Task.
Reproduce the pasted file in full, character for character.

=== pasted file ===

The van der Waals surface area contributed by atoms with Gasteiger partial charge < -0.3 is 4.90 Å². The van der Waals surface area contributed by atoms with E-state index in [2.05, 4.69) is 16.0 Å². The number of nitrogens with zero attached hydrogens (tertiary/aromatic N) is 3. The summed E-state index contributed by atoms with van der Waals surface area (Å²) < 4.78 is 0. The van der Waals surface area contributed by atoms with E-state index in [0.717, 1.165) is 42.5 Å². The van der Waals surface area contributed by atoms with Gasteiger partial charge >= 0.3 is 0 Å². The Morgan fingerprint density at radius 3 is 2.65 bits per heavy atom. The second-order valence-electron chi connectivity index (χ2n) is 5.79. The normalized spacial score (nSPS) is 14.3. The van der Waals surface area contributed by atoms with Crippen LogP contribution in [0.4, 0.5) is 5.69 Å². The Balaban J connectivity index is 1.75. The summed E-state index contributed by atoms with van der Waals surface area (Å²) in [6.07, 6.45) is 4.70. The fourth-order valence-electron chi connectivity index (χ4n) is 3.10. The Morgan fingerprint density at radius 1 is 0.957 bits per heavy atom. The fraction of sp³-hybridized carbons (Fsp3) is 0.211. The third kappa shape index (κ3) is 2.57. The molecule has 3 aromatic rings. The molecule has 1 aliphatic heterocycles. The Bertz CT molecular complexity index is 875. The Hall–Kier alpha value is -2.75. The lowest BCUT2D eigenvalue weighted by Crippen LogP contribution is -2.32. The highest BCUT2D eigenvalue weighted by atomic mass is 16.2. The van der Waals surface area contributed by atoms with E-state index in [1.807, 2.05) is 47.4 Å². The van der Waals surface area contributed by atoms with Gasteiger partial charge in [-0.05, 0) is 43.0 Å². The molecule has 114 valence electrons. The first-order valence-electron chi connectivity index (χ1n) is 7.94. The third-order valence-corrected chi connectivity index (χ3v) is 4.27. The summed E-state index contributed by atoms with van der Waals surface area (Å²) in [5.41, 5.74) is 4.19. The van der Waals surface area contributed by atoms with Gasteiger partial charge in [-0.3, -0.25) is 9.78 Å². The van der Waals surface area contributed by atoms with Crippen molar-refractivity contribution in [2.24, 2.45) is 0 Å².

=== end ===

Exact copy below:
The van der Waals surface area contributed by atoms with Gasteiger partial charge < -0.3 is 4.90 Å². The van der Waals surface area contributed by atoms with E-state index in [2.05, 4.69) is 16.0 Å². The number of nitrogens with zero attached hydrogens (tertiary/aromatic N) is 3. The summed E-state index contributed by atoms with van der Waals surface area (Å²) < 4.78 is 0. The van der Waals surface area contributed by atoms with E-state index in [0.717, 1.165) is 42.5 Å². The van der Waals surface area contributed by atoms with Gasteiger partial charge >= 0.3 is 0 Å². The Morgan fingerprint density at radius 3 is 2.65 bits per heavy atom. The second-order valence-electron chi connectivity index (χ2n) is 5.79. The normalized spacial score (nSPS) is 14.3. The van der Waals surface area contributed by atoms with Crippen LogP contribution in [0.4, 0.5) is 5.69 Å². The Balaban J connectivity index is 1.75. The summed E-state index contributed by atoms with van der Waals surface area (Å²) in [6.07, 6.45) is 4.70. The fourth-order valence-electron chi connectivity index (χ4n) is 3.10. The Morgan fingerprint density at radius 1 is 0.957 bits per heavy atom. The fraction of sp³-hybridized carbons (Fsp3) is 0.211. The third kappa shape index (κ3) is 2.57. The molecule has 3 aromatic rings. The molecule has 1 aliphatic heterocycles. The Bertz CT molecular complexity index is 875. The Hall–Kier alpha value is -2.75. The lowest BCUT2D eigenvalue weighted by Crippen LogP contribution is -2.32. The highest BCUT2D eigenvalue weighted by atomic mass is 16.2. The van der Waals surface area contributed by atoms with E-state index in [1.807, 2.05) is 47.4 Å². The van der Waals surface area contributed by atoms with Gasteiger partial charge in [-0.05, 0) is 43.0 Å². The molecule has 114 valence electrons. The first-order valence-electron chi connectivity index (χ1n) is 7.94. The third-order valence-corrected chi connectivity index (χ3v) is 4.27. The summed E-state index contributed by atoms with van der Waals surface area (Å²) in [5.41, 5.74) is 4.19. The van der Waals surface area contributed by atoms with Gasteiger partial charge in [-0.3, -0.25) is 9.78 Å². The van der Waals surface area contributed by atoms with Crippen molar-refractivity contribution in [2.24, 2.45) is 0 Å².